Longitude day three: Hot Chip, Yeah Yeah Yeahs, Kraftwerk
The big guns came out to play on the last day of the festival, but there were a few gems to be discovered away from the headline slots
Brian Chase on drums and Nick Zinner on guitar provide the musical oomph to sustain Karen O’s relentless energy, all monitor-baiting, water-spitting, microphone-helicoptering, grinning, screaming brilliance. It’s hard to think of another front-person in contemporary rock who is as engaging. Heads Will Roll, with the refrain “Off with your head / Dance ‘til you’re dead”, sees the park descend into an indie disco, the perfect juxtaposition for Maps, a track of such emotional depth, yearning and despair that it’s difficult to listen to it ever without shedding a tear.
Yeah Yeah Yeahs are one of the most anticipated acts all weekend, and probably draw the largest crowd. And while songs from Mosquito don’t shine as brightly - the title track is slightly throwaway, the opener Sacrilege works - the New Yorkers deliver with aplomb. UM
One act you couldn’t accuse of not working hard enough is SBTRKT. Here, Aaron Jerome is running solo, whipping up a frenetic DJ set without the live help of collaborator Sampha. This is blistering dubstep that seems like the distilled essence of all that’s currently good in British electronic music.
Anyone feeling short-changed by not having the full live show isn’t disgruntled for long. Jerome draws on what feels like his full back catalogue and brings something new to each track with a terrific display of DJing craft. When he drops Wildfire, the tent roars its approval, and when he rolls that into a Kendrick Lamar track, he’s got the crowd right where he wants them. This is a terrific act to close out the festival’s dance/electro venue. LM
Kraftwerk are an interesting headliner choice because on one hand, why would they not headline? They are pioneers with instantly recognisable tunes. On the other hand, for those who aren’t fans or just don’t know, their cerebral electronic minimalism isn’t exactly a populist way to end a festival.
There was extra pizzazz though. 3D visuals are on the menu and when their set time rolls around, thousands wait facing the stage wearing cardboard specs.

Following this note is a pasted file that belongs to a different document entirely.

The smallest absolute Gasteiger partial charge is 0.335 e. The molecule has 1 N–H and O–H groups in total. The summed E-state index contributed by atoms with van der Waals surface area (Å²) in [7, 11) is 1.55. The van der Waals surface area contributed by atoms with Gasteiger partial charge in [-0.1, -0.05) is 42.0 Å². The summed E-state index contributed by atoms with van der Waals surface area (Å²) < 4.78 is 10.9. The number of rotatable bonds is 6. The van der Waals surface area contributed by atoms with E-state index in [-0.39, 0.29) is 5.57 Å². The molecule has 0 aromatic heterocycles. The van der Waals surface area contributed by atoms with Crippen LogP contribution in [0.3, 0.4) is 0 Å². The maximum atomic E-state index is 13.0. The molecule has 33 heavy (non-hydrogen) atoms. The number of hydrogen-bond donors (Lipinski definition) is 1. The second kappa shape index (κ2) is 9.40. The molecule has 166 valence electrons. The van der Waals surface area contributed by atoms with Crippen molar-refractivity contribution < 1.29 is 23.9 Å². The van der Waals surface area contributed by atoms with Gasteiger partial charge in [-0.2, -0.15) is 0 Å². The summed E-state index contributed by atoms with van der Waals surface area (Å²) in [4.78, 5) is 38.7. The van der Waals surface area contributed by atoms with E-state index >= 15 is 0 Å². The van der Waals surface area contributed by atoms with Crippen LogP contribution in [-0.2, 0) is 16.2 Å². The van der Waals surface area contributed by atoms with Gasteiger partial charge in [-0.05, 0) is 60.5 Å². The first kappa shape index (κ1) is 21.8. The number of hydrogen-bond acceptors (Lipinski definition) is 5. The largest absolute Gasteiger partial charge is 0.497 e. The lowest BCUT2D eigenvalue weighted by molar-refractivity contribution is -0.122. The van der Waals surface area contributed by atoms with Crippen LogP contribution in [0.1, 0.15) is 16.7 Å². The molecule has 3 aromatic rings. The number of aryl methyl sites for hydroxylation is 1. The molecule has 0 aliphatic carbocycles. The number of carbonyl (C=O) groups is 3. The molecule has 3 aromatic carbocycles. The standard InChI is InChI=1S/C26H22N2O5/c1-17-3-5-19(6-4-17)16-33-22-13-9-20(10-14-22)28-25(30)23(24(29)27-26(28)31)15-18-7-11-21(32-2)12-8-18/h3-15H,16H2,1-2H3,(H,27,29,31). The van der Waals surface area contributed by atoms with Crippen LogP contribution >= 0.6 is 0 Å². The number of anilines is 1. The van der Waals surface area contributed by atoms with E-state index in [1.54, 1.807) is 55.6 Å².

The Kraftwerk stance is iconic, and as Ralf Hütter, Fritz Hilpert, Henning Schmitz, Falk Grieffenhagen spend the next hour and a half or so standing behind their consoles and amid the retro-futuristic visuals, the gig takes over.
Opening with The Robots, the classic tracks keep coming, songs and sounds that changed pop music and pop culture forever: Computerwelt; The Man-Machine, with its Mondrian-esque visuals; and The Model.
The visuals vary in quality. The 3D effects are fun, but quite sparse. It is really the knowing minimalism of their aesthetic, showcased perfectly with the hypnotic visual accompaniment to 1975’s Autobahn - following Volkswagens down a motorway in something that looks like a kid’s computer game - which is achingly simple, yet captivating.
The phenomenally stylish euphoria of Tour de France is perfect. And as the crowd thins out, it benefits the gig, cutting down on the chatter on the fringes as the levels of appreciation, concentration and enjoyment increase.
Radioactivity is another excellent moment, and then Trans-Europe Express, with black and white train visuals and disconcerting synths, is showcased sublimely.
With a lighter touch on record, there are certainly some beats beefed up, some rhythms unfurling in a slightly more frantic manner, but in a world where the dastardly cynicism of EDM is churning out some of the worst electronic music of our lifetime, it is almost a relief to hear the pure and perfect minimalism of Kraftwerk cut through the night sky with such clarity and freshness. Tracks composed 40 years ago still sound urgent and immediate.
Ending as they generally do with Musique Non-Stop, Kraftwerk simply own the weekend, capping a great three days with the perfect track. UM